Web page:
This new 3D printing technology is indeed the stuff of science fiction. Current 3D printing processes, as impressive as they are, require a flat tray or build surface to work. But the Mataerial 3D printer seems to have found a way around that: it creates structures on almost any surface with any inclination, including walls.
Invented by Saša Jokić and Petr Novikov from the Institute for Advanced Architecture of Catalonia, Mataerial uses a robotic arm to create gravity-defying, free-flowing 3D designs that do not need a support structure.
This is possible due to a technique called anti-gravity object modeling. The Mataerial differs from other 3D printers in that it doesn’t print designs by placing thin filament layers on a horizontal tray. Instead, it pushes thermosetting polymers out through a muzzle, just like a toothpaste tube.
The thermosetting polymers harden almost immediately, thus creating a solid printed structure that is not affected by gravity. This means that almost anything can become a work surface to the Mataerial, with no support structures needed.
The designers have not yet revealed what type of polymers they are using. They say the 3D printer can create objects as small as 1 mm and as large as any conventional industrial printer. The size of the object is ultimately determined by the reach of the robotic arm. The arm’s movement will also help create objects with more natural curves.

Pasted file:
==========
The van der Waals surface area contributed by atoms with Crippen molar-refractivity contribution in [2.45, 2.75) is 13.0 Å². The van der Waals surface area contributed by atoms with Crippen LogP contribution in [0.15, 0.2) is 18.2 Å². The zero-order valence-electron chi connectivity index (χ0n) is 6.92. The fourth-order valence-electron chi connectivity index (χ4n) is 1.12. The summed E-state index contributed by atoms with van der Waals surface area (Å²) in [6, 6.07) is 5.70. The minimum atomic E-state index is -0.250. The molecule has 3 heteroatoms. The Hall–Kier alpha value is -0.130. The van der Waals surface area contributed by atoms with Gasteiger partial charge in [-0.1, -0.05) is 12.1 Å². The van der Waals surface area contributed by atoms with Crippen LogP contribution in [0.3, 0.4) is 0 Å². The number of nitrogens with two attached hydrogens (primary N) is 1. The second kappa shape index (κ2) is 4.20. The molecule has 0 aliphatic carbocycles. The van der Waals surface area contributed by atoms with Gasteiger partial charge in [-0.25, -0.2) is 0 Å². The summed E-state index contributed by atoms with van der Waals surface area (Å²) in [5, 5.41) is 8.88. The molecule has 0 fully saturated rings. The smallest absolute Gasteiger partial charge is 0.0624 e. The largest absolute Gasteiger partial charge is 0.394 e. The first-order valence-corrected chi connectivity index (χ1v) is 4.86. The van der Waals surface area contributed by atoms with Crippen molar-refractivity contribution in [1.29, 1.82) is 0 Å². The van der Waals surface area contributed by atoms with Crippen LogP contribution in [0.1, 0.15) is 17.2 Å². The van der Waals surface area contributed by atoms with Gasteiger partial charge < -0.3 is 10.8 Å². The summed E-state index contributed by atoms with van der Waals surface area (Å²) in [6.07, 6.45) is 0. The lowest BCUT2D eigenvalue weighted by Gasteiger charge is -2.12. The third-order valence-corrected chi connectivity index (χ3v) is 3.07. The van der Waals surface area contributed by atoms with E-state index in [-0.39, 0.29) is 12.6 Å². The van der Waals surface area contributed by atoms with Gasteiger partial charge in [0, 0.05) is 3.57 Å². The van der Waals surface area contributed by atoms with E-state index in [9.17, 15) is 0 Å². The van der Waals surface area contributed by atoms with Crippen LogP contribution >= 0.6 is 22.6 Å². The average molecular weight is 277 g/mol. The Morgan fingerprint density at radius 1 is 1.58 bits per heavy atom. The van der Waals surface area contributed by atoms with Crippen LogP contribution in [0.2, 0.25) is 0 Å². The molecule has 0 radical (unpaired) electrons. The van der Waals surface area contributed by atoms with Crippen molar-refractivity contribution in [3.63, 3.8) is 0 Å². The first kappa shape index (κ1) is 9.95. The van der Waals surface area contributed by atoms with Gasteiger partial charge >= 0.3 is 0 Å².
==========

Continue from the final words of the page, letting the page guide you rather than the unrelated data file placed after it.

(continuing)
The Mataerial is also able to adjust the color of its printed designs in real time, by injecting cyan, magenta, yellow and black color die into the polymers. The polymer flow can be thinned or thickened by adjusting the speed of the robotic arm.
Mataerial 3D printer’s designers are planning to further develop the device in order to manufacture usable furniture or architecture in the near future. The anti-gravity modeling technology could have numerous applications by allowing users to create or repair structures in all kinds of environments, including in outer space.
Check out the video to see the Mataerial in action:
[Image via Gizmag]